Watashi-wa bucho no opai. I am the manager of the boobs.
This is how my friends in Tokyo taught me to introduce myself my first night Japan. It was confusing at first, the disgusted look from the hotel clerk and the abrupt departure of several pretty women at the bar. Confusing because my friends had told me I was introducing myself as the manager of brands, not boobs. A little joke they let me in on only after I got my face slapped.
The next night I went out again. This time, rather than try to introduce myself, I told people about the joke and got very different results. Instead of slapping me they laughed and asked what I really did, where I was from and began sharing things about themselves.
Opening with a joke breaks the ice because it evens the playing field. You may be the one standing at the mic telling the joke but as soon as the punchline is delivered we’re all in on it and that equality matters a great deal if you want to earn trust.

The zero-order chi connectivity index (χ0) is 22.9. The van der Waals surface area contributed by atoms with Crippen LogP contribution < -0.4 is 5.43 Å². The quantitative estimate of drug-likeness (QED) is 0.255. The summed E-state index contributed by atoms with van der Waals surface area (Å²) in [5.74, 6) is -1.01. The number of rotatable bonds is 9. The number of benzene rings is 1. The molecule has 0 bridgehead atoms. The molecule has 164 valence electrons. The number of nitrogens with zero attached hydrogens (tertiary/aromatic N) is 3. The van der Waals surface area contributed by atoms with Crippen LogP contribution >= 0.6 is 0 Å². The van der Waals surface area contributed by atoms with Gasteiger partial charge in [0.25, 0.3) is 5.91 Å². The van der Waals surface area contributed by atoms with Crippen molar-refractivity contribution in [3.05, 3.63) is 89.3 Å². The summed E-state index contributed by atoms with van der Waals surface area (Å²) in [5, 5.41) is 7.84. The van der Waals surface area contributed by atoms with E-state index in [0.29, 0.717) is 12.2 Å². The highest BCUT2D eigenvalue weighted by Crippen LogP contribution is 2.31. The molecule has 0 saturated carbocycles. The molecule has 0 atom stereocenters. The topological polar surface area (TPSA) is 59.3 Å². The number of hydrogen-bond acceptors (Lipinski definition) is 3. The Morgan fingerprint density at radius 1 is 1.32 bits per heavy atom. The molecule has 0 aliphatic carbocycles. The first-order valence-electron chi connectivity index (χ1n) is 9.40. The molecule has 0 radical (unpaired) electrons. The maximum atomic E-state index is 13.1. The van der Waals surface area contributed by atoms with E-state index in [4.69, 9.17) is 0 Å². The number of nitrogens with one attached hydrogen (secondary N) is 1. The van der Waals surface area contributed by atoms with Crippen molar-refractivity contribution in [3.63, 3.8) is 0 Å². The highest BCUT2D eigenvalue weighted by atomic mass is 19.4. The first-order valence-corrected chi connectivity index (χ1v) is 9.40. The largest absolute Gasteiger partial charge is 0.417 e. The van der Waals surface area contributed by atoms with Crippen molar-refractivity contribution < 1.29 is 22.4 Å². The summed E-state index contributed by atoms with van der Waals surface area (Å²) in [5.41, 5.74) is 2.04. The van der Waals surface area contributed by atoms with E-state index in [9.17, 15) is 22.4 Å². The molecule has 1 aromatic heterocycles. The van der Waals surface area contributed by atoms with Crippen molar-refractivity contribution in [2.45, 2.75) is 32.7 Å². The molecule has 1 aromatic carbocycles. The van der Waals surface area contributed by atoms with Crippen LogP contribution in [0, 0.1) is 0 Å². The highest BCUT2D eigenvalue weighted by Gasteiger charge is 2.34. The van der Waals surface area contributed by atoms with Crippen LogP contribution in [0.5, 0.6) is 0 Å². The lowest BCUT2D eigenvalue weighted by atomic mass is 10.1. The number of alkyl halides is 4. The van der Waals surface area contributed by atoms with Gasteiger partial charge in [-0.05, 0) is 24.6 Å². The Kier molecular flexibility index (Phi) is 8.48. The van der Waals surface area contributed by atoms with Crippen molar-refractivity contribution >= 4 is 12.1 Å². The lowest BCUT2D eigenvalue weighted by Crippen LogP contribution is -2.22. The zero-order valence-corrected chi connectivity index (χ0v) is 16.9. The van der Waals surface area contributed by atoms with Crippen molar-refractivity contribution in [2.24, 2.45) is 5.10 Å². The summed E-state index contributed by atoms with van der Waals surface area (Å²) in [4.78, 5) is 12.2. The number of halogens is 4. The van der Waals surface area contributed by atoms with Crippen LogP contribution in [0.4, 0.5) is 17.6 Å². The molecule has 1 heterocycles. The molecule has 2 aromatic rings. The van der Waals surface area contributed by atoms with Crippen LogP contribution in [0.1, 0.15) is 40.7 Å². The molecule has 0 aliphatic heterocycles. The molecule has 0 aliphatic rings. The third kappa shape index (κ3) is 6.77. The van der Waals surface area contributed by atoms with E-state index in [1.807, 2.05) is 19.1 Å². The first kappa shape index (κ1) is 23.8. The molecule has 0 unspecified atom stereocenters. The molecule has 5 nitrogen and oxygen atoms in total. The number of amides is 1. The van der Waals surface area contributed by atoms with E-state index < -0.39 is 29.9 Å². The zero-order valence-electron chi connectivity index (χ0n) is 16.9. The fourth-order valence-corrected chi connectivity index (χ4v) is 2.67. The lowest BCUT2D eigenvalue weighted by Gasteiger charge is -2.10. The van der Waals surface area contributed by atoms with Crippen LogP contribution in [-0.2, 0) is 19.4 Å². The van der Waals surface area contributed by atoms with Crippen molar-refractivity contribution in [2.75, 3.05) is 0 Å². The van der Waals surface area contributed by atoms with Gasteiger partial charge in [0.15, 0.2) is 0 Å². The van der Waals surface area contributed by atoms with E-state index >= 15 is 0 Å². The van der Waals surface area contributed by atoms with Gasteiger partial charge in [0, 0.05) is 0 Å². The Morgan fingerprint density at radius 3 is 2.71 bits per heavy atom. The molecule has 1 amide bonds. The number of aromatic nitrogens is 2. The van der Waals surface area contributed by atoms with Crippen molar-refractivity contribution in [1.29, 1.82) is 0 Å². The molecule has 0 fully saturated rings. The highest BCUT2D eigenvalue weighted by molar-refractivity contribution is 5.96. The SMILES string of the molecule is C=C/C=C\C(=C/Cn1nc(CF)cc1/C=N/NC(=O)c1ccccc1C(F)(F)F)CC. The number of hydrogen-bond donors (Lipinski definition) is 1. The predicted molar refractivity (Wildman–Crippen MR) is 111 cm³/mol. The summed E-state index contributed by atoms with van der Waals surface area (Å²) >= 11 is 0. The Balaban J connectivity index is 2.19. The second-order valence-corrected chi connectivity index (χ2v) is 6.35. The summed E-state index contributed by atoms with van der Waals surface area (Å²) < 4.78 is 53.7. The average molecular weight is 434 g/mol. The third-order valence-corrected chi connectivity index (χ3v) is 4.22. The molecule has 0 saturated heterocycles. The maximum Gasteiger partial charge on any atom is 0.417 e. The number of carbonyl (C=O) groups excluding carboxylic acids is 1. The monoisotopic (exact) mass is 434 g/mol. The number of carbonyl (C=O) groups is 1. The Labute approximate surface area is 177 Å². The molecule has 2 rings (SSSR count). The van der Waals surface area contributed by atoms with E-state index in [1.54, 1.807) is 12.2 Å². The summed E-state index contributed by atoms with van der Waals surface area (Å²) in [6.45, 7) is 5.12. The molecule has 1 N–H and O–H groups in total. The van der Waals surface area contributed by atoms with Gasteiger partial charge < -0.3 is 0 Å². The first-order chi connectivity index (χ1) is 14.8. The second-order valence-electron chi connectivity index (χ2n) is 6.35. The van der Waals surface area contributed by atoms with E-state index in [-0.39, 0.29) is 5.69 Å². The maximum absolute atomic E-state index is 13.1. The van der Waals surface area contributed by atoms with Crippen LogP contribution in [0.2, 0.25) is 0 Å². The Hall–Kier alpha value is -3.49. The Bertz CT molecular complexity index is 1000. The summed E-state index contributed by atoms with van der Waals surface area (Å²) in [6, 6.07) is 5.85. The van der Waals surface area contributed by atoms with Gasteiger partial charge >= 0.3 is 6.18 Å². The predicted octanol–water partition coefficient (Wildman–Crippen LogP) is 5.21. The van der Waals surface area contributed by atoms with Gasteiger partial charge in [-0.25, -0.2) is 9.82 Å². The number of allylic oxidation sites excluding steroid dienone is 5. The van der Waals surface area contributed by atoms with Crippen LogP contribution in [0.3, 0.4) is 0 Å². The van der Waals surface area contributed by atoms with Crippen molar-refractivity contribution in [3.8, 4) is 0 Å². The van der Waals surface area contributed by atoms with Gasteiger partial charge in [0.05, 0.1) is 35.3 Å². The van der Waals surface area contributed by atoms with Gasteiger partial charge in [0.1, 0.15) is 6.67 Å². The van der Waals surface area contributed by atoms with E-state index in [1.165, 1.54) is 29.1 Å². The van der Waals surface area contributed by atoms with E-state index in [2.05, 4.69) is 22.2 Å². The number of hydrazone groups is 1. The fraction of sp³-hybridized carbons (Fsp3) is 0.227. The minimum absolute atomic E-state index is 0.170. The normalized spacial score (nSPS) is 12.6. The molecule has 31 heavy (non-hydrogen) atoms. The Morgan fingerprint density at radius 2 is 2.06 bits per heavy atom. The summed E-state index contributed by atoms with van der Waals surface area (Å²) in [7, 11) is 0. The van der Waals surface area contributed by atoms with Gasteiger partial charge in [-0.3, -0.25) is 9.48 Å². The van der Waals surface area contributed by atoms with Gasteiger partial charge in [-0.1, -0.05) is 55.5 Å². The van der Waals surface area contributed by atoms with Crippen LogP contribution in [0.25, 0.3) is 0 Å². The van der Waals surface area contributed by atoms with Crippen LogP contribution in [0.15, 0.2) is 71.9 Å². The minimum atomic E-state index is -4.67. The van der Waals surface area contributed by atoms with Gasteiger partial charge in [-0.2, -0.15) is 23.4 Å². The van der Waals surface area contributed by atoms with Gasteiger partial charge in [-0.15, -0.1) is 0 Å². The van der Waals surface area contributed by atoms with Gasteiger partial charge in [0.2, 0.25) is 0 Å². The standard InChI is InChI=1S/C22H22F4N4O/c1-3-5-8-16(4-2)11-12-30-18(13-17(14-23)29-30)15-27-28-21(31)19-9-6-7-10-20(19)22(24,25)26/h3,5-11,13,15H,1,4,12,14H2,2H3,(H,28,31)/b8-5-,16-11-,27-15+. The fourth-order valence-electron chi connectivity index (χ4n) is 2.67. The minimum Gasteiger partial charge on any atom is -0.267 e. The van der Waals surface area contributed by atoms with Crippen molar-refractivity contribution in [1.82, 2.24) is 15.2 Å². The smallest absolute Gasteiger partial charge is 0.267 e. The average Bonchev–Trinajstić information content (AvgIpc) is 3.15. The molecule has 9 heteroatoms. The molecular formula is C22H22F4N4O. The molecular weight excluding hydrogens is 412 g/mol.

The same goes when we have important news to share. The sooner you get to the point the sooner people feel honored, even when it’s bad news. Study’s show that over 75% of people receiving information prefer to ‘get the bad news first’ and yet, 65-70% of news-giver’s prefer to start with the good because it makes them feel less guilty.
Don’t do it. Step up and let people in on the secret. Give them the chance to become equals in the conversation and you’ll be surprised how much quicker they become collaborators rather than opponents.
Perry is a coach, mentor and advisor to successful leaders all over the world who has not been slapped since Tokyo.